MUNCIE, Ind. The Red-tail Land Conservancy has launched a plan that will guide its work to preserve land in eastern central Indiana for the next 10 to 15 years.
The Local Land Fund’s strategic conservation plan prioritizes ecological biodiversity, natural area connectivity, water quality, carbon sequestration and public accessibility, it was announced Tuesday.
“There is no unlimited money or time to protect the land most vulnerable to being affected by urban development, habitat loss and the effects of climate change,” Red-tail CEO Julie Burgman said in a statement. “It allows us to quickly develop a roadmap to act in response to these rapidly increasing pressures.”
The Red-tail’s Strategic Conservation Plan (SCP) was developed over a two-year period based on scientific research and recommendations from ecologists in the area. Landowners and community members were interviewed for comment as well.
Use the Red-tail Geographical Information Systems (GIS) computer program to determine the location and area of land that will be most effective to reach your conservation goals.
Maps were created for different priorities: existing undeveloped natural areas, lands that connect or obscure natural areas, waterways and wetlands. When these individual maps overlap, the parts of the land that meet all criteria become apparent and will be identified as priority areas for conservation, which are the places where Red-tail will focus its efforts.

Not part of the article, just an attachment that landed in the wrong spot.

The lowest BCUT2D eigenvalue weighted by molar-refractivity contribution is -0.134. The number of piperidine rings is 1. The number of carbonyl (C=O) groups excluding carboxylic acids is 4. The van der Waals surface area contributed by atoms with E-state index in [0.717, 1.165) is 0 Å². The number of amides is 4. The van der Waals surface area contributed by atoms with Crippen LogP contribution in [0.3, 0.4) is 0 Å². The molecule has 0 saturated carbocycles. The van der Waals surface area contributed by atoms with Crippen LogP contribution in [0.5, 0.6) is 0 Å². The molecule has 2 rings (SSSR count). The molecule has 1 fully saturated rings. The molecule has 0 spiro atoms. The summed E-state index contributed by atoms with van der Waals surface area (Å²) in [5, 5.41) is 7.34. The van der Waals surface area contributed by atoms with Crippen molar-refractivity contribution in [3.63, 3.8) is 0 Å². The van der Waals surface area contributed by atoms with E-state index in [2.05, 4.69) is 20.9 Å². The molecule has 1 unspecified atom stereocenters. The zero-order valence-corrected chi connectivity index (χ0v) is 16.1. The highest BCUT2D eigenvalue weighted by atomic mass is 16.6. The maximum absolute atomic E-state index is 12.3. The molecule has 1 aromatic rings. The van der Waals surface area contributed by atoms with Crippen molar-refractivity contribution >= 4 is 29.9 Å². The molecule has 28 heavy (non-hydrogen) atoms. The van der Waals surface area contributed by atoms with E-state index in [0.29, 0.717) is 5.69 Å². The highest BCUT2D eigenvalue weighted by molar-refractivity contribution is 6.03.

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SCP Priority Conservation Areas span across Madison, Delaware, Randolph, Henry, and Wayne counties. It includes rare wetlands, old-growth forests and all major regional rivers. Some wild border areas are already protected, which can create additional space or corridors for wildlife to migrate.
Red-tail has already begun incorporating SCP into its business. Goals expected to be achieved within a few years of the plan’s launch include: protecting rare habitats, supporting biodiversity, expanding habitat masses, improving water quality, restoring forests and wetlands to mitigate climate change, and creating universal public access to enjoy nature.
“The rivers, forests, wetlands, and wildlife that make up East Central Indiana are precious and irreplaceable,” Burgman said. “National studies have shown that land trusts with strategic conservation plans protect more than twice the land of those without it.”
The public is invited to explore SCP through the interactive StoryMap on the Red-tail website. Visitors can learn about priority conservation areas and how GIS maps work and take a test to see if their land has conservation priority items. The StoryMap can be found by visiting ForTheLand.org.
The Red-tail Land Conservancy is a 501(c)3 nonprofit organization that protects and connects habitats, and permanently preserves forests, meadows, and wetlands.